Pumping or Dewatering is often required in excavations or trenches where groundwater (or water table) exists at a level above the bottom of the excavation. Ground water can be found in any soil type but is commonly found ‘perched’ in pockets of well drained soil (sand and gravel dominant soils) mixed in among poorly draining soils (silt and clay dominant soils). It is also typically found when excavations are required at depths below the natural groundwater elevations in a given area. The water table in a certain area can fluctuate based on the surrounding conditions and weather, and most predominantly the season. Also, dewatering may be required when old or abandoned storm water pipes are accidentally broken open during excavation. Lastly, dewatering will be necessary if open trenches or excavations are exposed to rainfall.
Dewatering is typically a responsibility of the contractor written into the specifications or contract, which may at times seem unfair as underground conditions are typically considered an unknown, even when geotechnical investigations are done. Such geotechnical investigation soil borings only target certain areas and usually state explicitly that samples taken are not indicitave of the conditions on the entire project area.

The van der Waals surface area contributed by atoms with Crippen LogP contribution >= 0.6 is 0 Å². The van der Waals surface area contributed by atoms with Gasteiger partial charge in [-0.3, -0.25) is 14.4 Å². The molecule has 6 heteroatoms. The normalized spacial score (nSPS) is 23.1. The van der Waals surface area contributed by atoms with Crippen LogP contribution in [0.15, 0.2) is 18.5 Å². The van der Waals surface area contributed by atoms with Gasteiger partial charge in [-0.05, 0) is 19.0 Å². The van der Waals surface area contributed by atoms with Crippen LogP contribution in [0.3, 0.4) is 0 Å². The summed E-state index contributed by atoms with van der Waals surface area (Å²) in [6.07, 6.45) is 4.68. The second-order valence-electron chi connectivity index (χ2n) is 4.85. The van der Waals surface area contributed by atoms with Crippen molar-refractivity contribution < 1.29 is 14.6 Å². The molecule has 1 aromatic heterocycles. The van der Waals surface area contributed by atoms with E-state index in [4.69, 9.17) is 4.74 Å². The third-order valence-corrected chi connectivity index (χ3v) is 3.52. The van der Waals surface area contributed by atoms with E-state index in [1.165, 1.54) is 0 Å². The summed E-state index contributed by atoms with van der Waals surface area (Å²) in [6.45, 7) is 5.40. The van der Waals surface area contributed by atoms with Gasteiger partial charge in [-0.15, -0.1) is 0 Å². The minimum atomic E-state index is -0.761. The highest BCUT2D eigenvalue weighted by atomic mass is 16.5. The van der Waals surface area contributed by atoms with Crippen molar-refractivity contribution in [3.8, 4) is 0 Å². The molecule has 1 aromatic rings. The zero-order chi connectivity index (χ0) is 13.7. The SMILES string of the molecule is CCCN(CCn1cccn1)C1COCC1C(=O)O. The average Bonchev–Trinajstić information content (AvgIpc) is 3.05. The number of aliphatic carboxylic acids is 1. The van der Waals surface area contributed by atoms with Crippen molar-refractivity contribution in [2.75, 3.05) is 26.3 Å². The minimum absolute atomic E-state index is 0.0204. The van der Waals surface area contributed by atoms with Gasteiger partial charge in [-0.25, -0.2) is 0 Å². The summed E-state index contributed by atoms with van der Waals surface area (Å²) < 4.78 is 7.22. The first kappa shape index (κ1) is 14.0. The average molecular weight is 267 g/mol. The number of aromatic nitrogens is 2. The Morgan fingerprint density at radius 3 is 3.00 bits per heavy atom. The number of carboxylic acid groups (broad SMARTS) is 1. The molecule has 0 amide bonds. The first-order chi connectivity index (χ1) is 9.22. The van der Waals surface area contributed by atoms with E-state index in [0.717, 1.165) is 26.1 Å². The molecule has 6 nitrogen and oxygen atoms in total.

Water is removed from excavation primarily by pumping. Small amounts of water can be removed with a basic small pump or ‘trash pump’. Larger amounts of water will require larger commercial pumps and pumping systems.
Excavations with high water table or other water issues requiring a dry hole for an extended period of time may utilize a Wellpoint system that draws down the ground water elevation around the perimeter of the excavation low enough for the work to be completed.